A person's "character", in the most emblematic sense of the word, is as much a reflection of how he contends with his weaknesses as it is how he brandishes his virtues and strengths. The same goes for entities we call "nations". Included among the inherent challenges of the United States are racism and the permanent war economy which fuels and which is also driven by what Eisenhower presciently termed "the military-industrial complex." Both of these are so ingrained into our national character and institutions that too many of us fail to - or refuse to - recognize their existence never mind their "character" as disgraceful (potentially fatal) flaws.
It is quite possible that the vast condescension known as "History" might someday portray Bush I as either heroically or haplessly presiding over the apex of the Pax Americana and the start of a slow, but soon to accelerate, decline into mediocracy or chaos - or something fascistically worse. But I think it is fair to Mr. Bush's inherent patriotic decency to use the event of his passing to focus the systemic nature of the United States with as much attention to its ongoing failures as to its nearly endless potential.
“The reasonable man adapts himself to the world [ . . .] Therefore all progress depends on the unreasonable man.” -- George Bernard Shaw
The US military industrial economy with its endless war economy is an ongoing global scourge generated by the Second World War in which Bush was simply a daring, but young, officer. How churlish it would be to fault George H. W. Bush for failing, in the aftermath of the Soviet collapse, to seize upon and promote the idea of a "peace dividend" even if one were to condemn Mr. Clinton and Mr. Obama in equal measures. The image of his son, George W, standing atop the smoldering wreckage of the twin towers in 2001 New York can fairly be used as an argument of the prescience for keeping our armed forces girded to battle a '"war on terrorism" rather than investing in human capital and peaceful infrastructure. But it is equally fair to point to trimp and the role of an incoherent surge of disaffected authoritarian populism as signal evidence that our system abjectly failed then to seize upon a necessary opportunity offered by the Soviet collapse. We certainly continue in this same blind failure even now. This failure belongs to all of us because there were potential leaders then who did try to point the way, and we collectively ignored them. If we put too much faith in establishment Democrats, we are likely to continue in this collective blindness.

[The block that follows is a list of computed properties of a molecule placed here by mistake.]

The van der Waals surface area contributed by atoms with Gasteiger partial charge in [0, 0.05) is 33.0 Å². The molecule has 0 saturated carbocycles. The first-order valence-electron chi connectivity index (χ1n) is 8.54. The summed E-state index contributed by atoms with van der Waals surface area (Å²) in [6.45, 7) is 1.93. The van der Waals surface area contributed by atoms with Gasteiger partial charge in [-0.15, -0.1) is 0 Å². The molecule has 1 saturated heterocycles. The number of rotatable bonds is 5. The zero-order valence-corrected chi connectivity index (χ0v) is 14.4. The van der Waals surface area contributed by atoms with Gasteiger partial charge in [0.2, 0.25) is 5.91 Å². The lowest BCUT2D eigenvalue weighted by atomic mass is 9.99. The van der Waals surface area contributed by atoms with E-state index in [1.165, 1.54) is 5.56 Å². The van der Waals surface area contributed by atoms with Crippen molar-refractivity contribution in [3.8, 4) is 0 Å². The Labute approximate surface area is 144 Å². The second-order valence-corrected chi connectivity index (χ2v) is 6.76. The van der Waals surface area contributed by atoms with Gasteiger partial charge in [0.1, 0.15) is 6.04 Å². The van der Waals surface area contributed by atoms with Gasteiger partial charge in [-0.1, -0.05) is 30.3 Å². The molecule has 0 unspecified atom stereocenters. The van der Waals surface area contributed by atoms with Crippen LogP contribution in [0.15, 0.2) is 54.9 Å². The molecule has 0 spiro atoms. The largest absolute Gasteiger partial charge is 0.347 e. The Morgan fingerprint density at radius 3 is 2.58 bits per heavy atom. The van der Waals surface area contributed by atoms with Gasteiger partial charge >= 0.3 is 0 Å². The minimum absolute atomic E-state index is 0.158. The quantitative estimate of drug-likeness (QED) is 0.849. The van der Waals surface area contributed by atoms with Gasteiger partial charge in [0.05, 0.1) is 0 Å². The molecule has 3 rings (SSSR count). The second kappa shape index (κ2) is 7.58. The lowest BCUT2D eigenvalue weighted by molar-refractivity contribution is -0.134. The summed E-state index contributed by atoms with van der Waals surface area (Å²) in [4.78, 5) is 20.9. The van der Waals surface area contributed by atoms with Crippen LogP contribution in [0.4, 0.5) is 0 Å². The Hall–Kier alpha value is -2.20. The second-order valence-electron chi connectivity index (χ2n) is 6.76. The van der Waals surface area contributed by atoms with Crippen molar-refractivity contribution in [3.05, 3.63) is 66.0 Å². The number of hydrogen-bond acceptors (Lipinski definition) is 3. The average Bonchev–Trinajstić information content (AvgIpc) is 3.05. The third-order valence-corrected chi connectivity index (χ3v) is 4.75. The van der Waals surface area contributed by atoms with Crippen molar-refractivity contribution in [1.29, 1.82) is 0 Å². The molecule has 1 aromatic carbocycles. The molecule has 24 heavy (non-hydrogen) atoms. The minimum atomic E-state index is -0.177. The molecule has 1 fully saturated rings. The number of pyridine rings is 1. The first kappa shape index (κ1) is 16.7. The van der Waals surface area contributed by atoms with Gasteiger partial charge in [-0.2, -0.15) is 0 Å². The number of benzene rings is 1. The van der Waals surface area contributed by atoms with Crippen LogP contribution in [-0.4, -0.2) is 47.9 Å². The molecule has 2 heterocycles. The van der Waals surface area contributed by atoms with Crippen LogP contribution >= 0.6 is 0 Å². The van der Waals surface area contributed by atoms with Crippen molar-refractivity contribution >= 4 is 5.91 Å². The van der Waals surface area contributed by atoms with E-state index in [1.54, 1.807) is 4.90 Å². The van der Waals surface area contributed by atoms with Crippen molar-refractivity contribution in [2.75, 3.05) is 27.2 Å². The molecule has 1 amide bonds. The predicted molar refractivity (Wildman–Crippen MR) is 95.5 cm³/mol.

Perhaps, in the not too distant future, there will be an American leader who seizes upon the malaise (Yes, Jimmy Carter. You were right.) that bred trimpulism and the imminent catastrophes represented by anthropogenic global climate change to build a substantially new system where the permanent war economy is displaced to a large extent by a Green Revolution. This would be a revolution that valorizes ordinary human welfare as the pace of automation increases. It would acknowledge the entire planet as the relatively closed and fragile (at least with regard to our own survival needs) system which we have learned through hard experience that it is. This is not impossible and, with each passing year, it requires ever less of what was once called "the vision thing". If the spirit of someone like George H. W. Bush were ever to regret anything about the emergence of such a new leader, he would keep it to himself, but that quiet regret would very honorably be based on the credible conviction that he always had the metal, but that we, the people had not called upon it in his time.
This is not the time to be churlish about the crushing failures of George H. W. Bush or any other past leader, alive or dead. Yes, we will probably always need leaders to elevate and to bring crashing down. But, as our times may be making increasingly clear, to carp on the shortcomings of our "great ones" overmuch may be becoming less churlish and childish than it is suicidal. In any event, we owe it to ourselves and to posterity to contribute to and support as much as possible systems where "going along" is less obviously a pact with injustice and, even perhaps, the death of our species.
“The reasonable man adapts himself to the world: the unreasonable one persists in trying to adapt the world to himself.” -- George Bernard Shaw
All progress, may indeed, depend upon unreasonable men and woman. But compare donald j trimp to George Herbert Walker Bush. Decency on its own is quite liable to disappoint, but unreasonableness itself is rarely inspirational, never mind productive.